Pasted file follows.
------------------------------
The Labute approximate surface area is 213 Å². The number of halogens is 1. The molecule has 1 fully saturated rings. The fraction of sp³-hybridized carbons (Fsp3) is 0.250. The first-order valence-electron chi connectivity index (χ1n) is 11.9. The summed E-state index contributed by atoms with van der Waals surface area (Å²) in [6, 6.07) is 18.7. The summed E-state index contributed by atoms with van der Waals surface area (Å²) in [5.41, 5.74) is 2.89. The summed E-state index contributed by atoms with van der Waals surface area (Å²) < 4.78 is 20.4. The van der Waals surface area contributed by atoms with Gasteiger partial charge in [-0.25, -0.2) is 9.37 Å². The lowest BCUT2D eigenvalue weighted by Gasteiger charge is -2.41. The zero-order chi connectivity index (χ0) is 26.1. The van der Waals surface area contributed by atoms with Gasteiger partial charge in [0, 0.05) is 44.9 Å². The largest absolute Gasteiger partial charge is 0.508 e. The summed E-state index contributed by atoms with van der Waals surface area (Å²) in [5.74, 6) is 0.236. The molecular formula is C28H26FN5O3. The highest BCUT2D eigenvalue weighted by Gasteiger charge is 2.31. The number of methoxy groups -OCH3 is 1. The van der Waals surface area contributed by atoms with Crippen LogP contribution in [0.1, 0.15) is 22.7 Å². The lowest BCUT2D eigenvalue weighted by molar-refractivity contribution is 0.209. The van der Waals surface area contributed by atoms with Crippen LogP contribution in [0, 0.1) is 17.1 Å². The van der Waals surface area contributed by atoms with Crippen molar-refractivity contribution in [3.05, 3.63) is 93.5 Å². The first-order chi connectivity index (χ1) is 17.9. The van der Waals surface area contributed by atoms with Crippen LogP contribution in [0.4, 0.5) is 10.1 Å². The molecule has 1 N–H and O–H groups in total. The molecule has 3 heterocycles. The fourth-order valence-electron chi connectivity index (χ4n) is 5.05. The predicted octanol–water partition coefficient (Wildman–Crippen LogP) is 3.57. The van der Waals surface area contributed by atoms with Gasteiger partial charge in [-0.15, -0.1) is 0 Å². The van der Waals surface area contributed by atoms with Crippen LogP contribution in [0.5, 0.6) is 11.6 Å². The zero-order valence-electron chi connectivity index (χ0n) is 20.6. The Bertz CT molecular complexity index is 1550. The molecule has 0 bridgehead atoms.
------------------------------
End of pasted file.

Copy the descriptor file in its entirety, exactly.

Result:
The Labute approximate surface area is 213 Å². The number of halogens is 1. The molecule has 1 fully saturated rings. The fraction of sp³-hybridized carbons (Fsp3) is 0.250. The first-order valence-electron chi connectivity index (χ1n) is 11.9. The summed E-state index contributed by atoms with van der Waals surface area (Å²) in [6, 6.07) is 18.7. The summed E-state index contributed by atoms with van der Waals surface area (Å²) in [5.41, 5.74) is 2.89. The summed E-state index contributed by atoms with van der Waals surface area (Å²) < 4.78 is 20.4. The van der Waals surface area contributed by atoms with Gasteiger partial charge in [-0.25, -0.2) is 9.37 Å². The lowest BCUT2D eigenvalue weighted by Gasteiger charge is -2.41. The zero-order chi connectivity index (χ0) is 26.1. The van der Waals surface area contributed by atoms with Gasteiger partial charge in [0, 0.05) is 44.9 Å². The largest absolute Gasteiger partial charge is 0.508 e. The summed E-state index contributed by atoms with van der Waals surface area (Å²) in [5.74, 6) is 0.236. The molecular formula is C28H26FN5O3. The highest BCUT2D eigenvalue weighted by Gasteiger charge is 2.31. The number of methoxy groups -OCH3 is 1. The van der Waals surface area contributed by atoms with Crippen LogP contribution in [0.1, 0.15) is 22.7 Å². The lowest BCUT2D eigenvalue weighted by molar-refractivity contribution is 0.209. The van der Waals surface area contributed by atoms with Crippen LogP contribution in [0, 0.1) is 17.1 Å². The van der Waals surface area contributed by atoms with Crippen molar-refractivity contribution in [3.05, 3.63) is 93.5 Å². The first-order chi connectivity index (χ1) is 17.9. The van der Waals surface area contributed by atoms with Crippen LogP contribution in [0.4, 0.5) is 10.1 Å². The molecule has 1 N–H and O–H groups in total. The molecule has 3 heterocycles. The fourth-order valence-electron chi connectivity index (χ4n) is 5.05. The predicted octanol–water partition coefficient (Wildman–Crippen LogP) is 3.57. The van der Waals surface area contributed by atoms with Gasteiger partial charge in [-0.15, -0.1) is 0 Å². The van der Waals surface area contributed by atoms with Crippen LogP contribution in [0.5, 0.6) is 11.6 Å². The zero-order valence-electron chi connectivity index (χ0n) is 20.6. The Bertz CT molecular complexity index is 1550. The molecule has 0 bridgehead atoms.